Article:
wu-men kuan, dancing before god
wind whirling life, ephemeral
a walk in the forest, a poem, a child
no port of call, no street address
just the echo of one hand clapping
and swinging on the gateless gate
THE FLEXIBLE PERSONA, a literary magazine is hosting a “Short-Shorts Editors’ Prize” for flash-fiction up to 1,000 words. $6 submission fee. Cash awards: $125, $75, and $25. Deadline December 1. Details HERE.
This is dedicated to all those people,
those who are blatantly themselves. ….…[[[You know the ones I mean.]
Some, when seedlings, had family or teachers
who jabbed a finger yelling: You! You! You!
accusing them of being quintessentially themselves . . . as though that was wrong.
They are the YOUs who come from multi-colored places
with varied dreams and
hearts woven of wonderlush
They are the womanly or manly,
childlike and wise.
They run from the gray streets to the green forest.
They take to long-lost roads and never-found pathways
with their song in a backpack and
a brown-bag lunch of no-baloney sandwiches.
When they elder they arrive back at the beginning
“The moon does not fight. It attacks no one. It does not worry. It does not try to crush others. It keeps to its course, but by its very nature, it gently influences. What other body could pull an entire ocean from shore to shore? The moon is faithful to its nature and its power is never diminished.” Everyday Tao: Living with Balance and Harmony, Ming-Dao Deng
WEDNESDAY WRITING PROMPT
Write a poem about being being true to ourselves, true to our inherent nature. If you feel comfortable, leave your work or a link to it in the comments section. All poems shared on theme will be published in next Tuesday’s poetry collection. You have until Monday night, 8:30 p.m. PST to respond.
A wonderful collection today that illustrates just how complex relationships are, as complex as the human beings who compose them. These are the responses to the last Wednesday Writing Prompt, Hero of the Practicalities, November 22, 2017. Welcome and thanks to newcomer, Denise Aileen DeVries. Thanks also to stalwart participants: bogpan, Colin Blundel, Sonja Benskin Mesher and Paul Brookes.
Anyone who would like to join in tomorrow for the next Wednesday Writing Prompt is welcome to do so no matter the status of career: beginning, emerging or pro. All work shared on theme will be published in the next collection on the following Tuesday. Meanwhile, enjoy these …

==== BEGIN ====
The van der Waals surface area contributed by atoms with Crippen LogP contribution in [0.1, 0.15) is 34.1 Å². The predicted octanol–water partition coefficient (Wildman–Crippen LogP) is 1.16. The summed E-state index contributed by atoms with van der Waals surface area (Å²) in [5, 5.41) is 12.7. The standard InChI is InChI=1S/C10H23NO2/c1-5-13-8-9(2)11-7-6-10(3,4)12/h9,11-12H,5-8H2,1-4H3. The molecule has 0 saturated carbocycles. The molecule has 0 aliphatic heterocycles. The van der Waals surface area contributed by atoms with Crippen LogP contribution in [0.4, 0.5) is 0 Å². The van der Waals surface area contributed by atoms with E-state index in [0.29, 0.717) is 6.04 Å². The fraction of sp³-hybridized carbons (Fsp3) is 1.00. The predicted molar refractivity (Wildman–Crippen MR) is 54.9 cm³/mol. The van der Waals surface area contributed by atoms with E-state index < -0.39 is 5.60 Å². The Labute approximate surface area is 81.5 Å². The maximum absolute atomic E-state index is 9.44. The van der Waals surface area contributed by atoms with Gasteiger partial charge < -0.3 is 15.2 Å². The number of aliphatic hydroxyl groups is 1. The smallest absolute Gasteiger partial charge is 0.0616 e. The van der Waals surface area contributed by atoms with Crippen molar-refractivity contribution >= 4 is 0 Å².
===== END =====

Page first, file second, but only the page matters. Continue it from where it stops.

The dark and fire
of the linotype and the roar
of the press were safe for her,
more than the house, plastic-
covered from lampshades to floors.
At home, nothing was ever finished,
mute dishes dirtied themselves,
yolks broke in the skillet,
shirts weighted the end
of the ironing board.
She had nothing to prove
to men who thought they owned
the secrets of melted lead.
She knew the language of em and en;
she could read upside-down.
At home, my father’s mood
could tip the day,
luminous floors becoming
ominous, two silent children
eating her mistakes.
achievement, putting words
to lead, to ink, to bed.
Newspapers of two small towns
passed through her hands
in cooled lead slugs
to inky rollers, to birth
off the end of the press,
Mind-reading in marriage is somewhat unpredictable. The other day, we were sitting in front of the TV, and I wanted my husband to get me some dessert. It took me at least 2 minutes of focused thought before he said, “shall we have some ice cream?” Yet, a few days later, while he was three miles away at the grocery store, I thought, “I wish I had some chocolate,” and when he came home, he handed me a bar of milk chocolate. Mind-reading seems to work best with food, but even after 20 years, it’s not infallible. I would have preferred dark chocolate.
Because we each grew up speaking a different language, mind-reading comes in handy when our vocabulary fails us. It’s quite normal for our dinner conversation to go something like this: “can you pass the…” “donde está el…” “next time we go to the tienda, hay que comprar…”
This is not to say that we think alike. In fact, the list of things on which we disagree is much longer than those on which we agree. This may be confusing for people who think that in marriage “two become one.” I’ve often been horrified by people’s assumptions that one of us can express the opinion of both. Especially if that opinion isn’t mine!
This is Denise’s first time responding to Wednesday Writing Prompt. (Welcome!) This is what she tells us, “I was the girl who squeezed through the barbed-wire fence behind the sheep pen and disappeared for hours all alone looking for cactus flowers and mariposas. The dry side of the dam is where I live now,
past all that water under the bridge, the history and humidity, reflections and memories all under water.”
when I said – this symphony
is so full of beautiful tunes
which just go on and on
you smiled such a caressingly
honest smile that I sensed
the light of your Being
touching mine (mine yours)
We do not know each other.
The fog is carving the ghostly
silhouettes of houses, people
And like a sound the hand is –
a semitone of the scream
of seagulls “Arriva … Arriva”
Nothing is coming.
Nothing has come.
I am trying to breathe –
in a time beyond.
In the gardens of the cascades
before the dawn and after the rain.
We do not know each other.
You’ve melted in the sun,
a sun in the fog
and you’ve never been here.
The paper remembers some passed
sounds come from the outer
world – Arriva.